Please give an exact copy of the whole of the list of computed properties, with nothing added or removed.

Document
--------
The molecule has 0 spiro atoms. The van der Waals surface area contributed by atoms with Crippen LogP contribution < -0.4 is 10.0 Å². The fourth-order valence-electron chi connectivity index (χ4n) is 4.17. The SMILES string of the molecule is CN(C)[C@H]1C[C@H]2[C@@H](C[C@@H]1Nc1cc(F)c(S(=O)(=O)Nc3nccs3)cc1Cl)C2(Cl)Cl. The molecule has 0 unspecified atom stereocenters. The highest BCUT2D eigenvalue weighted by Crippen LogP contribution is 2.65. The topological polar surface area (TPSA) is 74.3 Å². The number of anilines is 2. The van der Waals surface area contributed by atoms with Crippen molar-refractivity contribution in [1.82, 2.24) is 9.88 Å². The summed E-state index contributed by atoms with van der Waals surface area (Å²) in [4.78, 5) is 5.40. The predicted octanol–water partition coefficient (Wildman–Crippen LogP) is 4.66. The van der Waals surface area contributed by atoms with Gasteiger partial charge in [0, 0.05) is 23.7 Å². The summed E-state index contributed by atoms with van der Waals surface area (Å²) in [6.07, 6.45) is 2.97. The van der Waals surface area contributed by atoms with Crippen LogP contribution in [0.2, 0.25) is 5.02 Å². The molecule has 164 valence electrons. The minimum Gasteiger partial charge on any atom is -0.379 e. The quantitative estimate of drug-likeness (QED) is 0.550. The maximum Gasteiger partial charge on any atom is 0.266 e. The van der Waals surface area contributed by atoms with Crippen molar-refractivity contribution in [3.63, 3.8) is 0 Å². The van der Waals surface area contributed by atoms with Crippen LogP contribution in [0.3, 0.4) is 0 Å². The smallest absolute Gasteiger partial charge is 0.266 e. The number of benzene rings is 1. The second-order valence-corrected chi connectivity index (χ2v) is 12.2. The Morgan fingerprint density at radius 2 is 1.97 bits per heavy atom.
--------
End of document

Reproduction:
The molecule has 0 spiro atoms. The van der Waals surface area contributed by atoms with Crippen LogP contribution < -0.4 is 10.0 Å². The fourth-order valence-electron chi connectivity index (χ4n) is 4.17. The SMILES string of the molecule is CN(C)[C@H]1C[C@H]2[C@@H](C[C@@H]1Nc1cc(F)c(S(=O)(=O)Nc3nccs3)cc1Cl)C2(Cl)Cl. The molecule has 0 unspecified atom stereocenters. The highest BCUT2D eigenvalue weighted by Crippen LogP contribution is 2.65. The topological polar surface area (TPSA) is 74.3 Å². The number of anilines is 2. The van der Waals surface area contributed by atoms with Crippen molar-refractivity contribution in [1.82, 2.24) is 9.88 Å². The summed E-state index contributed by atoms with van der Waals surface area (Å²) in [4.78, 5) is 5.40. The predicted octanol–water partition coefficient (Wildman–Crippen LogP) is 4.66. The van der Waals surface area contributed by atoms with Gasteiger partial charge in [0, 0.05) is 23.7 Å². The summed E-state index contributed by atoms with van der Waals surface area (Å²) in [6.07, 6.45) is 2.97. The van der Waals surface area contributed by atoms with Crippen LogP contribution in [0.2, 0.25) is 5.02 Å². The molecule has 164 valence electrons. The minimum Gasteiger partial charge on any atom is -0.379 e. The quantitative estimate of drug-likeness (QED) is 0.550. The maximum Gasteiger partial charge on any atom is 0.266 e. The van der Waals surface area contributed by atoms with Crippen molar-refractivity contribution in [3.63, 3.8) is 0 Å². The van der Waals surface area contributed by atoms with Crippen LogP contribution in [0.3, 0.4) is 0 Å². The smallest absolute Gasteiger partial charge is 0.266 e. The number of benzene rings is 1. The second-order valence-corrected chi connectivity index (χ2v) is 12.2. The Morgan fingerprint density at radius 2 is 1.97 bits per heavy atom.